NEW YORK (AFP) - Wall Street stocks finished lower on Tuesday after positive economic data lifted speculation the US Federal Reserve could move more quickly to raise interest rates.
The Dow Jones Industrial Average fell 104.90 points (0.58 per cent) to 18,011.14.
The broad-based S&P 500 fell 12.92 (0.61 per cent) to 2,091.50, while the tech-rich Nasdaq Composite Index dropped 16.25 (0.32 per cent) to 4,994.73.
Data showed sales of new single-family homes surged in February to a seven-year high, while consumer prices rose for the first time in four months.
The new economic data make a faster rate hike by the Fed "a little bit more likely," said Chris Low, chief economist at FTN Financial.
Sam Stovall, chief investment strategist at S&P Capital IQ, said investors have also begun to focus on first-quarter earnings. The energy sector is forecast to report declining earnings and other sectors are also expected to be weak, he said.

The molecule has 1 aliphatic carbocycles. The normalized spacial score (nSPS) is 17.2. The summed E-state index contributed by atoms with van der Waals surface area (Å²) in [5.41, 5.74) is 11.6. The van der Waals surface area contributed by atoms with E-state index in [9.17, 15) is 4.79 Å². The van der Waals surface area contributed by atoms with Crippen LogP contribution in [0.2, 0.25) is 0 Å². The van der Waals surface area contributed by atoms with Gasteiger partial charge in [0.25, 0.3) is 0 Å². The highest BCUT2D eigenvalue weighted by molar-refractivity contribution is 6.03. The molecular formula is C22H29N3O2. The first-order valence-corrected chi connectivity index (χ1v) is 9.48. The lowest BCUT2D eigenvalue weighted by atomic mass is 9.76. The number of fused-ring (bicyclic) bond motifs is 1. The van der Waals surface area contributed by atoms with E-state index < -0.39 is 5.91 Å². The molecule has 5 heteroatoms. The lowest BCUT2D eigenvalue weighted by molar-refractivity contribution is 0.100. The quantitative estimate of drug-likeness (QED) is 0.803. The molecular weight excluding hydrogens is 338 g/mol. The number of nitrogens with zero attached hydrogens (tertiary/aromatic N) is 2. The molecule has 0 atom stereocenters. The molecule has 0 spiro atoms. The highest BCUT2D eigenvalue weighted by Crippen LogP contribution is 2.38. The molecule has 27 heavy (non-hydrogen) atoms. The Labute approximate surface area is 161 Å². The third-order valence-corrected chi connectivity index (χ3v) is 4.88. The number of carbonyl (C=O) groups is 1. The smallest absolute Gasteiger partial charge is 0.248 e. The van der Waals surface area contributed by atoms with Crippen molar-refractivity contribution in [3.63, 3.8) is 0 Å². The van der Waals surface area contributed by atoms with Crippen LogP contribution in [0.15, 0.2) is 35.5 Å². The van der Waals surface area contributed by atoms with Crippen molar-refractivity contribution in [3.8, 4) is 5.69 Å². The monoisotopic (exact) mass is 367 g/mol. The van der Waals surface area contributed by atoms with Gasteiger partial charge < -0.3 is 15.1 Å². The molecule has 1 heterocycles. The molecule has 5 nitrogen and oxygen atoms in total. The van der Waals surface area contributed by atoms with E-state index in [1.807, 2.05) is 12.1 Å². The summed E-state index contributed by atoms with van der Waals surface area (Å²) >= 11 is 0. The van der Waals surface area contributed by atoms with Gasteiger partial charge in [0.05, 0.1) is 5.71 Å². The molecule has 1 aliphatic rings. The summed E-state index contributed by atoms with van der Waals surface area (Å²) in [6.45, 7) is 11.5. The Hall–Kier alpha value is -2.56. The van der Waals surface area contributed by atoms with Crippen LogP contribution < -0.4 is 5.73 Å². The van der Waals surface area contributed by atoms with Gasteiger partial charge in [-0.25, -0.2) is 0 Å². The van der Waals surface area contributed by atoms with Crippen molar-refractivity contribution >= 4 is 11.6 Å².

"The concern is that valuations are rich right now," Stovall said.
Despite the drop on the Nasdaq, some prominent technology companies rose. Facebook gained 1 per cent, Netflix advanced 3.1 per cent and Twitter jumped 6.2 per cent.
Google rose 2 per cent on news it hired Morgan Stanley chief financial officer Ruth Porat to serve in the same post at the technology giant.
Morgan Stanley, which promoted Jonathan Pruzan from its investment banking segment as chief financial officer, dipped 0.2 per cent.
Whiting Petroleum sank 19.5 per cent to US$30.91 after it announced it was selling 35 million shares for US$30 per share. The shale producer also announced terms for a bond offering to raise US$1 billion (S$1.3 billion).
Freeport-McMoRan, a metals and petroleum producer, fell 0.8 per cent after slashing its dividend to 5 cents per share from 31 cents.
Spicemaker McCormick rose 2.6 per cent as first-quarter earnings translated into 70 cents per share, six cents above analyst expectations.
Bond prices rose. The yield on the 10-year US Treasury fell to 1.87 per cent from 1.91 per cent Monday, while the 30-year slid to 2.46 per cent from 2.51 per cent Monday. Bond prices and yields move inversely.